Republican candidates Rick Lazio and Carl Paladino have already made ethics a key element of their campaigns. They say Mr. Cuomo as the leader of the Democratic Party and the state’s attorney general should have already made his fellow Democrats behave more ethically.
Mr. Lazio criticized Mr. Cuomo for attending the fundraiser Wednesday night for Democratic Rep. Charles B. Rangel, who faces House ethics charges.
Ben Quayle: Obama ‘worst president’ ever
PHOENIX | The son of former Vice President Dan Quayle unveiled a TV campaign ad Wednesday in his bid for Congress in which he calls President Obama “the worst president in history” and tells Arizona voters that he wants to “knock the hell” out of Washington.
Ben Quayle’s provocative ad, aimed at voters in Arizona’s 3rd Congressional District ahead of the Aug. 24 GOP primary, was released amid allegations that he posted items under an alias for a racy social website a few years ago.
In the campaign ad, the 33-year-old Mr. Quayle faces the camera directly and begins by saying, “Barack Obama is the worst president in history.” Mr. Quayle’s generation will “inherit a weakened country,” he says.
He goes on to implore voters to send him to Congress: “I love Arizona. I was raised right. Somebody has to go to Washington and knock the hell out of the place.”
The ad was to begin airing Wednesday on Phoenix-area TV stations, and was posted on the Internet. Mr. Quayle’s campaign would not reveal the amount of the ad buy.
Mr. Quayle, who is a lawyer and managing director of a Scottsdale, Ariz., investment firm, has never held elected office. But he has emerged as the top fundraiser in the crowded field of 10, and profits from name recognition that comes with being the son of Dan Quayle, the former Indiana senator and vice president under President George H.W. Bush.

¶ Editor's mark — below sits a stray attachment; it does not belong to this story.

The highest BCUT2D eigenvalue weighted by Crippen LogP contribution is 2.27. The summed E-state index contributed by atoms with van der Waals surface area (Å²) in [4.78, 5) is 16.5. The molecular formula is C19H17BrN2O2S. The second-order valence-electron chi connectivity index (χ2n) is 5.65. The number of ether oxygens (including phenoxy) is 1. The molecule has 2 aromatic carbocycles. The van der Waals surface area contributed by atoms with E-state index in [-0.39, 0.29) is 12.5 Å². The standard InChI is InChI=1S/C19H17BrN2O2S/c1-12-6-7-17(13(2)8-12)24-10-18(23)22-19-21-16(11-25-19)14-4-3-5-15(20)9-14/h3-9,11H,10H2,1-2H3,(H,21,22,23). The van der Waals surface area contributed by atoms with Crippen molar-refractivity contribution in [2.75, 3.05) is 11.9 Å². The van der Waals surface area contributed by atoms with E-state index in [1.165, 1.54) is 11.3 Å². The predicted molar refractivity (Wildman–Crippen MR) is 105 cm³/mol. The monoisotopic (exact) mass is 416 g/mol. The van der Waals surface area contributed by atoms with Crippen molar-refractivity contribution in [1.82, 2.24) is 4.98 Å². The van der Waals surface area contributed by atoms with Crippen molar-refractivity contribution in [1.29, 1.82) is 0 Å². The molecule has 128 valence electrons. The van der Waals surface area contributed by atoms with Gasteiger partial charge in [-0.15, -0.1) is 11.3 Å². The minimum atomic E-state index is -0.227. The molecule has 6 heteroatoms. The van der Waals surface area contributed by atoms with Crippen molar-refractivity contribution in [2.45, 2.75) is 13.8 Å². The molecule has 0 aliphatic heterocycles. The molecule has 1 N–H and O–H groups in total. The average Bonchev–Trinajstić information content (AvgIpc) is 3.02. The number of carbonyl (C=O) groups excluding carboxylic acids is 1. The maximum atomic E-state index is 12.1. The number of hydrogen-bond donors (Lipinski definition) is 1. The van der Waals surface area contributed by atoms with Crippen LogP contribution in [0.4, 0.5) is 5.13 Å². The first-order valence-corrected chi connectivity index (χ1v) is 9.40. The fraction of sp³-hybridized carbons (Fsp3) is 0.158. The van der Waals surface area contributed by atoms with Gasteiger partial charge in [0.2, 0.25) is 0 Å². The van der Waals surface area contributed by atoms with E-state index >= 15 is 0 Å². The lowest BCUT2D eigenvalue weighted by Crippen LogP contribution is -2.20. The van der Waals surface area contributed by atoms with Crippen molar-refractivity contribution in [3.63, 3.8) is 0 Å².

Employee benefits upgrade planned
Obama administration officials say they’re planning a major upgrade to consumer protections for millions of workers covered by job-based health, disability insurance and retirement plans.
The focus is on spelling out consumer rights when a dispute arises with the plan; for example, when an employee’s claim for disability benefits is denied.
Assistant Labor Secretary Phyllis Borzi says “people need to have a clear road map to appeal claims.”
Department officials say they are aiming for new regulations that require plans to clearly explain their decisions, how employees can appeal them, and what workers need to know to safeguard their rights.
Seizure drug gets brain warning
Federal health regulators are warning doctors and patients that an anti-seizure drug from GlaxoSmithKline PLC can cause rare inflammation of the brain and spinal cord.
The Food and Drug Administration said Thursday it is working with the British drugmaker to add new warnings and labeling information to the company’s drug Lamictal.
The agency said it has received reports of 40 cases of aseptic meningitis between 1994, when Lamictal was approved, and last November.
Thirty-five patients needed to be hospitalized, the agency said in a statement. The symptoms usually emerged within the first month and a half of treatment.
From wire dispatches and staff reports